PEN International is appalled by the brutal murder of the acclaimed poet Shamil Dzhikayev in North Ossetia last month.

Background Information

The decapitated corpse of Shamil Dzhikayev, aged 71, was found on May 26, 2011, in the outskirts of Vladikavkaz, the capital of North Ossetia, a Russian republic in the North Caucasus. Four days later, police shot dead his alleged killer, David Murashev, during a gun fight after he had refused to surrender to police. Three officers were injured. Murashev, aged 33, the son of a wealthy businessman who is said to have converted to radical Islam three years earlier, is reported by the Moscow Times to have shouted out that he had murdered the poet for offending his faith before opening fire. A samurai style sword allegedly used to kill the poet was found in his home, alongside a “suicide belt” of explosives and extremist literature. A number of his friends and contacts were also arrested.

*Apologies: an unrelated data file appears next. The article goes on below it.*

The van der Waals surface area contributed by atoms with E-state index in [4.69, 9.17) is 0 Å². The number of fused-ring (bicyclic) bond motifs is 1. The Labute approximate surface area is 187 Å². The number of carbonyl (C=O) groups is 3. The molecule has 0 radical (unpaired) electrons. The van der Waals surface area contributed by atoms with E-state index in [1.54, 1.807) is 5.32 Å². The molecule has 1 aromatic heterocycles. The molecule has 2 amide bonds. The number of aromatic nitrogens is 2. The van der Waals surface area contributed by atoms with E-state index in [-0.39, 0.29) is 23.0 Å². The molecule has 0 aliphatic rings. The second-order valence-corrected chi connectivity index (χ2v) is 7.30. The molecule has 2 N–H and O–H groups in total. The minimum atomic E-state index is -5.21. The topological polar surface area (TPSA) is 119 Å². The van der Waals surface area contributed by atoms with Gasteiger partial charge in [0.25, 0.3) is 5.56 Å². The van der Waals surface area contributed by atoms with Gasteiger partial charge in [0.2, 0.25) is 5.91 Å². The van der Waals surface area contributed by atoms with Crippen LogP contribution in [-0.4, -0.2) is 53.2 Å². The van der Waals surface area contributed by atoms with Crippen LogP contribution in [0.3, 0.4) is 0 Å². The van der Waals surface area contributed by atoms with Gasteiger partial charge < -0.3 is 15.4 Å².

It is believed that the motive for killing Dzhikayev, an acclaimed poet and dean of Philology at North Ossetia University, was a poem that he had written in 2008 that harshly criticized Muslim pilgrims for allegedly urinating on a monument to the those who had died in the siege at a school in Beslan in 2004. Beslan is situated approximately 20 km north of Vladikavkaz. Entitled "The Wolf-Cubs Set Forth on the Hajj," the poem used strong language against Muslim pilgrims, and at the time, there were calls that Dzhikayev be prosecuted for inciting inter-religious hatred. The pilgrims in question say that they had alighted at the monument to pray, and not to urinate.

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